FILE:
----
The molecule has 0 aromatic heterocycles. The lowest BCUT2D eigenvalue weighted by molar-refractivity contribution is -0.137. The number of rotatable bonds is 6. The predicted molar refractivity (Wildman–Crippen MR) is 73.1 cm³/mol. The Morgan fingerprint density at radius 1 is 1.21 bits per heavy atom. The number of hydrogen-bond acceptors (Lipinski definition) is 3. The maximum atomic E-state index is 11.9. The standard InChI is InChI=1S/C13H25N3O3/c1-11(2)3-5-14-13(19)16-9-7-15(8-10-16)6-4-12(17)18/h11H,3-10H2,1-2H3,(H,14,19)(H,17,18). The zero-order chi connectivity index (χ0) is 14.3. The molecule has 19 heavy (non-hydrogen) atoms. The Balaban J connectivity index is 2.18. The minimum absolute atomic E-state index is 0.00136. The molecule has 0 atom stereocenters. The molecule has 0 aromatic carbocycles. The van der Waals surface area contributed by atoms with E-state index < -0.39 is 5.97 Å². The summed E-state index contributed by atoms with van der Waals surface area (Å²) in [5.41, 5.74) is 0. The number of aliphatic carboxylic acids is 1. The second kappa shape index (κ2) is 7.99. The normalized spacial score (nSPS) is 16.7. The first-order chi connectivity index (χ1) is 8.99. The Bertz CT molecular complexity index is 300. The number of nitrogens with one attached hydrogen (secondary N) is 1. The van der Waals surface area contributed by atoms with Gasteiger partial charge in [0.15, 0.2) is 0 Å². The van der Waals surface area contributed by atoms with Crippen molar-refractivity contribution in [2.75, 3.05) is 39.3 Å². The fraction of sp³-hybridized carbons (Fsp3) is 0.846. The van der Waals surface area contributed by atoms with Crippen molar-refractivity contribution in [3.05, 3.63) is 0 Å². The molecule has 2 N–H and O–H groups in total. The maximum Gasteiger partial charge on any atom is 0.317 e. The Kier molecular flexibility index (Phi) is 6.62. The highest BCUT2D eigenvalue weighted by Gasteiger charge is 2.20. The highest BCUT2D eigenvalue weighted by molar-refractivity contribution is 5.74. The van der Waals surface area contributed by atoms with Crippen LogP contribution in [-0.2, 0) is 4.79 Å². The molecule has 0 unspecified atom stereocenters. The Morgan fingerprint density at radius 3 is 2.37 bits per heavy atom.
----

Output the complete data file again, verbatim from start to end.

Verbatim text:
The molecule has 0 aromatic heterocycles. The lowest BCUT2D eigenvalue weighted by molar-refractivity contribution is -0.137. The number of rotatable bonds is 6. The predicted molar refractivity (Wildman–Crippen MR) is 73.1 cm³/mol. The Morgan fingerprint density at radius 1 is 1.21 bits per heavy atom. The number of hydrogen-bond acceptors (Lipinski definition) is 3. The maximum atomic E-state index is 11.9. The standard InChI is InChI=1S/C13H25N3O3/c1-11(2)3-5-14-13(19)16-9-7-15(8-10-16)6-4-12(17)18/h11H,3-10H2,1-2H3,(H,14,19)(H,17,18). The zero-order chi connectivity index (χ0) is 14.3. The molecule has 19 heavy (non-hydrogen) atoms. The Balaban J connectivity index is 2.18. The minimum absolute atomic E-state index is 0.00136. The molecule has 0 atom stereocenters. The molecule has 0 aromatic carbocycles. The van der Waals surface area contributed by atoms with E-state index < -0.39 is 5.97 Å². The summed E-state index contributed by atoms with van der Waals surface area (Å²) in [5.41, 5.74) is 0. The number of aliphatic carboxylic acids is 1. The second kappa shape index (κ2) is 7.99. The normalized spacial score (nSPS) is 16.7. The first-order chi connectivity index (χ1) is 8.99. The Bertz CT molecular complexity index is 300. The number of nitrogens with one attached hydrogen (secondary N) is 1. The van der Waals surface area contributed by atoms with Gasteiger partial charge in [0.15, 0.2) is 0 Å². The van der Waals surface area contributed by atoms with Crippen molar-refractivity contribution in [2.75, 3.05) is 39.3 Å². The fraction of sp³-hybridized carbons (Fsp3) is 0.846. The van der Waals surface area contributed by atoms with Crippen molar-refractivity contribution in [3.05, 3.63) is 0 Å². The molecule has 2 N–H and O–H groups in total. The maximum Gasteiger partial charge on any atom is 0.317 e. The Kier molecular flexibility index (Phi) is 6.62. The highest BCUT2D eigenvalue weighted by Gasteiger charge is 2.20. The highest BCUT2D eigenvalue weighted by molar-refractivity contribution is 5.74. The van der Waals surface area contributed by atoms with Crippen LogP contribution in [-0.2, 0) is 4.79 Å². The molecule has 0 unspecified atom stereocenters. The Morgan fingerprint density at radius 3 is 2.37 bits per heavy atom.